From Publishers Weekly
Copyright 2000 Reed Business Information, Inc.
But there's a dark side to the story: the legions of hungry, young investment bankers who make it all happen behind the scenes. Wall Street's young turks attach themselves to anything and everything that generates fees. In the late 1980s it was junk bonds and mortgage-backed securities. In the greedy 1990s and onward it's Internet stocks.
Now thanks to two recent defectors from
Two young MBA hopefuls, John Rolfe and Peter Troob, got sucked into Wall Street right out of Wharton and Harvard, respectively, soaked up the local color and left to tell all a short while later. The scenes are straight out of movies like Wall Street or The Boiler Room: The young associates nurse their supersize egos while their bosses try to crush them; they curse profusely and live large on four hours of sleep a night; they subsidize the strip clubs of Manhattan before Mayor Giuliani took the perk away from Wall Street.
But what do they really do for $200,000 a year? "It took our mothers six months to realize that we weren't stockbrokers, working the phones to sell crappy public offerings to unsuspecting investors," they write. "It took us another six months after that to realize that we were, in fact, selling crappy public offerings to investors." The only difference was that these two associates were shoveling the smelly deals to institutional investors, who then passed the bucket on.
Dave Barry couldn't have written a more schizophrenic tale. In a freewheeling narrative that alternates between the two men, Monkey Business lays out in exquisite detail how pitch books are developed (collaborative yet futile chaos dictated by hierarchy); how an investment bank arrives at a company's valuation (mostly guesswork driven by the desire to prove a company's march toward world domination); how to read a prospectus that an army of lawyers, bankers, accountants and managers have fought over in mind-numbing "drafting sessions" (skip everything except the financial statements). Then there's the story of a fruitless "due-diligence" trip for the junk-bond offering of an unnamed multinational wireless company, a wild goose chase over 12,000 miles through seven countries that yields little substance.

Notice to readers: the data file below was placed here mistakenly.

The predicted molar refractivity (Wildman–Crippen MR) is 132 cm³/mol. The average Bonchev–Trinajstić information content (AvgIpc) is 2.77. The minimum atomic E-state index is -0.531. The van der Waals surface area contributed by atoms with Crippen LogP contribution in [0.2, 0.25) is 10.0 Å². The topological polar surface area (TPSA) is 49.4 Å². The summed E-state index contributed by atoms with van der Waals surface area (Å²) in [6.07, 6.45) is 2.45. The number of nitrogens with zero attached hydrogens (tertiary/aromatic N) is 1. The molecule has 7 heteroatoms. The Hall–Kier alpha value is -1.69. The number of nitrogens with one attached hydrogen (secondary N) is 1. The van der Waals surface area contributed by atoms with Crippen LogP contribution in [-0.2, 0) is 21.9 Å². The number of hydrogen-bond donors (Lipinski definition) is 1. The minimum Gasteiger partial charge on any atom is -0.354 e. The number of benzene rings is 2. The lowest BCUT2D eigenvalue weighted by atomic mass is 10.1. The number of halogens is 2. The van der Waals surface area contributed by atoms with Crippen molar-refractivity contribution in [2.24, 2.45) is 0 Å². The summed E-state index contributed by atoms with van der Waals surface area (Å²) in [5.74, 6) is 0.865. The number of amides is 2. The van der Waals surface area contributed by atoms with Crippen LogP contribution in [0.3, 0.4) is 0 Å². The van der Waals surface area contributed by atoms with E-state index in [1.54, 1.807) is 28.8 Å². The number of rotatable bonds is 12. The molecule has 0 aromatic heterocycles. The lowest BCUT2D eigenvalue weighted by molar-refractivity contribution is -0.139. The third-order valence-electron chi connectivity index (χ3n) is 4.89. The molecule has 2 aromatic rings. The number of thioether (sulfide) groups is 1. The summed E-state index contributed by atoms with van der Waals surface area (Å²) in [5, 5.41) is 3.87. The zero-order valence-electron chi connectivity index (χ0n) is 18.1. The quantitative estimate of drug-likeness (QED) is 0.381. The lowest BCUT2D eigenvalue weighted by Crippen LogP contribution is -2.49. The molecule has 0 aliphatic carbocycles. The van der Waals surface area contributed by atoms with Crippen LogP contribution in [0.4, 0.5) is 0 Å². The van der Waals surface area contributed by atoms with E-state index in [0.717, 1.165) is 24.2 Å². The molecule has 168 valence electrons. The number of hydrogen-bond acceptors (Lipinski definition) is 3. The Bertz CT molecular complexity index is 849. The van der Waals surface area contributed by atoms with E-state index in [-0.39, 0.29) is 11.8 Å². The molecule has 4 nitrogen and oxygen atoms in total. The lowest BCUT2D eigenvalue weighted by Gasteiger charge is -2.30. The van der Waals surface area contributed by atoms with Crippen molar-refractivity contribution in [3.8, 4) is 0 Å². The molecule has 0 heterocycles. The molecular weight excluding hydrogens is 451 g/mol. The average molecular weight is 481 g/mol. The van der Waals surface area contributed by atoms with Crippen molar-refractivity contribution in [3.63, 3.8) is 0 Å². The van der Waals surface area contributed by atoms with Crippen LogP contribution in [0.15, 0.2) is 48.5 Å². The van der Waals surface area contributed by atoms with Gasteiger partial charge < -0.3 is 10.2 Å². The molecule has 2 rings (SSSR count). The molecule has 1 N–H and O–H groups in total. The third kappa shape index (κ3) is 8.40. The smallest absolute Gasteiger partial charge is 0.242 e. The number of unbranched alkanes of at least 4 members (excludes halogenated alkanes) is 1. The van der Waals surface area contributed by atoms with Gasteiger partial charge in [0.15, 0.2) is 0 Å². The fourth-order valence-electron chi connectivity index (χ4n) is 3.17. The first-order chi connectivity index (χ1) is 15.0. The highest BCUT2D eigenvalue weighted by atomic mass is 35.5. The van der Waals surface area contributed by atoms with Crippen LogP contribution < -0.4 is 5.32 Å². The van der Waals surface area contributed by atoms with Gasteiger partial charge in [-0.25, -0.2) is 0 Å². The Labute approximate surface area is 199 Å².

A year into their banking careers, both authors decide to chuck it all and get a life, leaving behind what they call a jungle full of commandeering baboons, dung beetles and busy monkeys. These days they work for a hedge fund, go home at 8 p.m. and toy with a Web site (www.streetmonkey.com) that pokes fun at anything Wall Street, from the relaxed dress code at Goldman Sachs to the demise of the Tiger Management hedge fund. The duo isn't working on a pitch book to take themselves public - yet.